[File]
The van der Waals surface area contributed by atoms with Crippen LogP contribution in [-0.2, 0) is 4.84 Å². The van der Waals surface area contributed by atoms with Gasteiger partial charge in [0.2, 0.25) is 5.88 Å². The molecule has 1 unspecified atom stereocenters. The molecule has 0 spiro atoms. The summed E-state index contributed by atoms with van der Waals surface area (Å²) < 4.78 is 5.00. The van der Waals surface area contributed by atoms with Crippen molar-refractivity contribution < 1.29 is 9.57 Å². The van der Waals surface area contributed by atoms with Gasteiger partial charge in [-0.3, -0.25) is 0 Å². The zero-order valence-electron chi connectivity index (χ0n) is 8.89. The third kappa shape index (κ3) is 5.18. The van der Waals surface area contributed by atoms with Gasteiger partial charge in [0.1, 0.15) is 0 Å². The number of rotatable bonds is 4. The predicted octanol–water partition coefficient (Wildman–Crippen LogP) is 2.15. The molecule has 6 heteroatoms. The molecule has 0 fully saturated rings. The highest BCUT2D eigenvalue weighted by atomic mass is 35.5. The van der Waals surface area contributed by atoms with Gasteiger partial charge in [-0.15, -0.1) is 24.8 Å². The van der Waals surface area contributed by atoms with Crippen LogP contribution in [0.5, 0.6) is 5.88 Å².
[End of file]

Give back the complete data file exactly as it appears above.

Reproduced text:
The van der Waals surface area contributed by atoms with Crippen LogP contribution in [-0.2, 0) is 4.84 Å². The van der Waals surface area contributed by atoms with Gasteiger partial charge in [0.2, 0.25) is 5.88 Å². The molecule has 1 unspecified atom stereocenters. The molecule has 0 spiro atoms. The summed E-state index contributed by atoms with van der Waals surface area (Å²) < 4.78 is 5.00. The van der Waals surface area contributed by atoms with Crippen molar-refractivity contribution < 1.29 is 9.57 Å². The van der Waals surface area contributed by atoms with Gasteiger partial charge in [-0.3, -0.25) is 0 Å². The zero-order valence-electron chi connectivity index (χ0n) is 8.89. The third kappa shape index (κ3) is 5.18. The van der Waals surface area contributed by atoms with Gasteiger partial charge in [0.1, 0.15) is 0 Å². The number of rotatable bonds is 4. The predicted octanol–water partition coefficient (Wildman–Crippen LogP) is 2.15. The molecule has 6 heteroatoms. The molecule has 0 fully saturated rings. The highest BCUT2D eigenvalue weighted by atomic mass is 35.5. The van der Waals surface area contributed by atoms with Gasteiger partial charge in [-0.15, -0.1) is 24.8 Å². The van der Waals surface area contributed by atoms with Crippen LogP contribution in [0.5, 0.6) is 5.88 Å².